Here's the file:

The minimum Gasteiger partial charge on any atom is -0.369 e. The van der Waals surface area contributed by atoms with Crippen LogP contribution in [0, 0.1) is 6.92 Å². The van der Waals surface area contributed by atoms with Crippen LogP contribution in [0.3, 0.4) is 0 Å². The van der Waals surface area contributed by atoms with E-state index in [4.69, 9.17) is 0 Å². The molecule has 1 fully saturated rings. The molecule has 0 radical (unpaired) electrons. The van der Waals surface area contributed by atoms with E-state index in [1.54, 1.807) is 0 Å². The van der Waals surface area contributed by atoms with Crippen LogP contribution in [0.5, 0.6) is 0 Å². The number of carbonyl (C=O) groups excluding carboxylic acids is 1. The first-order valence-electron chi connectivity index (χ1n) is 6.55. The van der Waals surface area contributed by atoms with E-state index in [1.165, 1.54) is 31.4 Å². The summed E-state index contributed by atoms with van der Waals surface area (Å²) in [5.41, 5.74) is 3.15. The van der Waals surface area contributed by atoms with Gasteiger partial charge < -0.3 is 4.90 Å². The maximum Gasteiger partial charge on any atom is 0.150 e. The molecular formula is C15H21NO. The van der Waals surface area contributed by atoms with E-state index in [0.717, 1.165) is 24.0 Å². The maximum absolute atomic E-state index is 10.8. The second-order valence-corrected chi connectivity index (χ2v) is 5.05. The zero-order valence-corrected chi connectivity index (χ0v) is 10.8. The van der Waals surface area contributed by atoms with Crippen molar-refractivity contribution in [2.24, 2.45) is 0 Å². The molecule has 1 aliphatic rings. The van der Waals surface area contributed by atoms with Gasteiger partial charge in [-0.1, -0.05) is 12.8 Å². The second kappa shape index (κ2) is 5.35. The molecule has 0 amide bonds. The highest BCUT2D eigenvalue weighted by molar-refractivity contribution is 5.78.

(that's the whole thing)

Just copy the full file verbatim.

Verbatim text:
The minimum Gasteiger partial charge on any atom is -0.369 e. The van der Waals surface area contributed by atoms with Crippen LogP contribution in [0, 0.1) is 6.92 Å². The van der Waals surface area contributed by atoms with Crippen LogP contribution in [0.3, 0.4) is 0 Å². The van der Waals surface area contributed by atoms with E-state index in [4.69, 9.17) is 0 Å². The molecule has 1 fully saturated rings. The molecule has 0 radical (unpaired) electrons. The van der Waals surface area contributed by atoms with E-state index in [1.54, 1.807) is 0 Å². The van der Waals surface area contributed by atoms with Crippen LogP contribution in [0.5, 0.6) is 0 Å². The number of carbonyl (C=O) groups excluding carboxylic acids is 1. The first-order valence-electron chi connectivity index (χ1n) is 6.55. The van der Waals surface area contributed by atoms with E-state index in [1.165, 1.54) is 31.4 Å². The summed E-state index contributed by atoms with van der Waals surface area (Å²) in [5.41, 5.74) is 3.15. The van der Waals surface area contributed by atoms with Gasteiger partial charge < -0.3 is 4.90 Å². The maximum Gasteiger partial charge on any atom is 0.150 e. The molecular formula is C15H21NO. The van der Waals surface area contributed by atoms with E-state index in [0.717, 1.165) is 24.0 Å². The maximum absolute atomic E-state index is 10.8. The second-order valence-corrected chi connectivity index (χ2v) is 5.05. The zero-order valence-corrected chi connectivity index (χ0v) is 10.8. The van der Waals surface area contributed by atoms with Crippen molar-refractivity contribution in [2.24, 2.45) is 0 Å². The molecule has 1 aliphatic rings. The van der Waals surface area contributed by atoms with Gasteiger partial charge in [-0.1, -0.05) is 12.8 Å². The second kappa shape index (κ2) is 5.35. The molecule has 0 amide bonds. The highest BCUT2D eigenvalue weighted by molar-refractivity contribution is 5.78.